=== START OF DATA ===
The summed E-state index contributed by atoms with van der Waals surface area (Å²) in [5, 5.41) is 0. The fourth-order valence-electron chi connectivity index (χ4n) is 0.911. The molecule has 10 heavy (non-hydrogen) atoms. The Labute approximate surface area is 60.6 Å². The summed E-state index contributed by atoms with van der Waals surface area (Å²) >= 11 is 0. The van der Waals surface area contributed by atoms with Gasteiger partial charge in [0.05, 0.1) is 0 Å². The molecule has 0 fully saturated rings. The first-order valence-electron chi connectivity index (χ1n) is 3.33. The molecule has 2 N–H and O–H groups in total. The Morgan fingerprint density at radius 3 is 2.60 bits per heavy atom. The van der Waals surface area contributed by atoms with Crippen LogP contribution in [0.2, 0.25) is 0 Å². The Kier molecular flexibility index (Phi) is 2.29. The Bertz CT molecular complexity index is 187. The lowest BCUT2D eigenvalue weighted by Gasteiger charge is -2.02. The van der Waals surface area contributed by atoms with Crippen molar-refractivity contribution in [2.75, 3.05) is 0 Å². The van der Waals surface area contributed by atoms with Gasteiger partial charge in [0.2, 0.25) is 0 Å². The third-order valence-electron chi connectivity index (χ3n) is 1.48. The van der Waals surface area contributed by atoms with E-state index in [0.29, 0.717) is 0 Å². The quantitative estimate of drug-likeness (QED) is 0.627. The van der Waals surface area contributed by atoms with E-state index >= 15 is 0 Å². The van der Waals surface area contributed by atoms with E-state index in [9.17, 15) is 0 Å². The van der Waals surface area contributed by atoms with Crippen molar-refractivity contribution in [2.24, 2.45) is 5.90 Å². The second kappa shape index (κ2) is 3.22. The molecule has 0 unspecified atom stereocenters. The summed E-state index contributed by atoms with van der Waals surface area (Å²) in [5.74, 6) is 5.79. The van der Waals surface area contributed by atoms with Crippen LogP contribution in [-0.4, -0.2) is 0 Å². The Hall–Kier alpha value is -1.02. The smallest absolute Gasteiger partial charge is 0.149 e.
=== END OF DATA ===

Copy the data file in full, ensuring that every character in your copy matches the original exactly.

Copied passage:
The summed E-state index contributed by atoms with van der Waals surface area (Å²) in [5, 5.41) is 0. The fourth-order valence-electron chi connectivity index (χ4n) is 0.911. The molecule has 10 heavy (non-hydrogen) atoms. The Labute approximate surface area is 60.6 Å². The summed E-state index contributed by atoms with van der Waals surface area (Å²) >= 11 is 0. The van der Waals surface area contributed by atoms with Gasteiger partial charge in [0.05, 0.1) is 0 Å². The molecule has 0 fully saturated rings. The first-order valence-electron chi connectivity index (χ1n) is 3.33. The molecule has 2 N–H and O–H groups in total. The Morgan fingerprint density at radius 3 is 2.60 bits per heavy atom. The van der Waals surface area contributed by atoms with Crippen LogP contribution in [0.2, 0.25) is 0 Å². The Kier molecular flexibility index (Phi) is 2.29. The Bertz CT molecular complexity index is 187. The lowest BCUT2D eigenvalue weighted by Gasteiger charge is -2.02. The van der Waals surface area contributed by atoms with Crippen molar-refractivity contribution in [2.75, 3.05) is 0 Å². The van der Waals surface area contributed by atoms with Gasteiger partial charge in [0.2, 0.25) is 0 Å². The third-order valence-electron chi connectivity index (χ3n) is 1.48. The van der Waals surface area contributed by atoms with E-state index in [0.29, 0.717) is 0 Å². The quantitative estimate of drug-likeness (QED) is 0.627. The van der Waals surface area contributed by atoms with E-state index >= 15 is 0 Å². The van der Waals surface area contributed by atoms with E-state index in [9.17, 15) is 0 Å². The van der Waals surface area contributed by atoms with Crippen molar-refractivity contribution in [2.24, 2.45) is 5.90 Å². The second kappa shape index (κ2) is 3.22. The molecule has 0 unspecified atom stereocenters. The summed E-state index contributed by atoms with van der Waals surface area (Å²) in [5.74, 6) is 5.79. The van der Waals surface area contributed by atoms with Crippen LogP contribution in [-0.4, -0.2) is 0 Å². The Hall–Kier alpha value is -1.02. The smallest absolute Gasteiger partial charge is 0.149 e.